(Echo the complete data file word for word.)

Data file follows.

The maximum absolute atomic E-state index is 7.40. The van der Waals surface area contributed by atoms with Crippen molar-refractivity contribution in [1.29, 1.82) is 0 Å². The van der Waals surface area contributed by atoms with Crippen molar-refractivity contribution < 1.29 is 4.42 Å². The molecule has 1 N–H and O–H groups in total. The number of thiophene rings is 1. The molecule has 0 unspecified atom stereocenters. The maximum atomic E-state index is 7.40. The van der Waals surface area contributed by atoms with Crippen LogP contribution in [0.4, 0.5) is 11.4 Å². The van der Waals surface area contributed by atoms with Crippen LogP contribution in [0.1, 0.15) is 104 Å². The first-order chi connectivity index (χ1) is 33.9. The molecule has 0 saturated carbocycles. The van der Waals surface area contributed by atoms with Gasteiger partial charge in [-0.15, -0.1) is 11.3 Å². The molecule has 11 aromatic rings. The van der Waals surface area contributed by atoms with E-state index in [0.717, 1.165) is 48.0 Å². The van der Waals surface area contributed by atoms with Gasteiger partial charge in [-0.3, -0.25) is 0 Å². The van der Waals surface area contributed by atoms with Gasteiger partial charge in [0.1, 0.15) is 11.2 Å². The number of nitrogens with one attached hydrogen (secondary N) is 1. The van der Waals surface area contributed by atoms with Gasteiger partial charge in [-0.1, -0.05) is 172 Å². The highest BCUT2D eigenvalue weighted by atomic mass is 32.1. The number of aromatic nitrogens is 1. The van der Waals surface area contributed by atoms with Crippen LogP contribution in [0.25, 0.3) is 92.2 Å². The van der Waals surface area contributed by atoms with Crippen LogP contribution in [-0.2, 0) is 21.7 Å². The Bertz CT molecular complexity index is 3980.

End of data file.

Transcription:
The maximum absolute atomic E-state index is 7.40. The van der Waals surface area contributed by atoms with Crippen molar-refractivity contribution in [1.29, 1.82) is 0 Å². The van der Waals surface area contributed by atoms with Crippen molar-refractivity contribution < 1.29 is 4.42 Å². The molecule has 1 N–H and O–H groups in total. The number of thiophene rings is 1. The molecule has 0 unspecified atom stereocenters. The maximum atomic E-state index is 7.40. The van der Waals surface area contributed by atoms with Crippen LogP contribution in [0.4, 0.5) is 11.4 Å². The van der Waals surface area contributed by atoms with Crippen LogP contribution in [0.1, 0.15) is 104 Å². The first-order chi connectivity index (χ1) is 33.9. The molecule has 0 saturated carbocycles. The van der Waals surface area contributed by atoms with Gasteiger partial charge in [-0.15, -0.1) is 11.3 Å². The molecule has 11 aromatic rings. The van der Waals surface area contributed by atoms with E-state index in [0.717, 1.165) is 48.0 Å². The van der Waals surface area contributed by atoms with Gasteiger partial charge in [-0.3, -0.25) is 0 Å². The van der Waals surface area contributed by atoms with Gasteiger partial charge in [0.1, 0.15) is 11.2 Å². The number of nitrogens with one attached hydrogen (secondary N) is 1. The van der Waals surface area contributed by atoms with Gasteiger partial charge in [-0.1, -0.05) is 172 Å². The highest BCUT2D eigenvalue weighted by atomic mass is 32.1. The number of aromatic nitrogens is 1. The van der Waals surface area contributed by atoms with Crippen LogP contribution in [0.25, 0.3) is 92.2 Å². The van der Waals surface area contributed by atoms with Crippen LogP contribution in [-0.2, 0) is 21.7 Å². The Bertz CT molecular complexity index is 3980.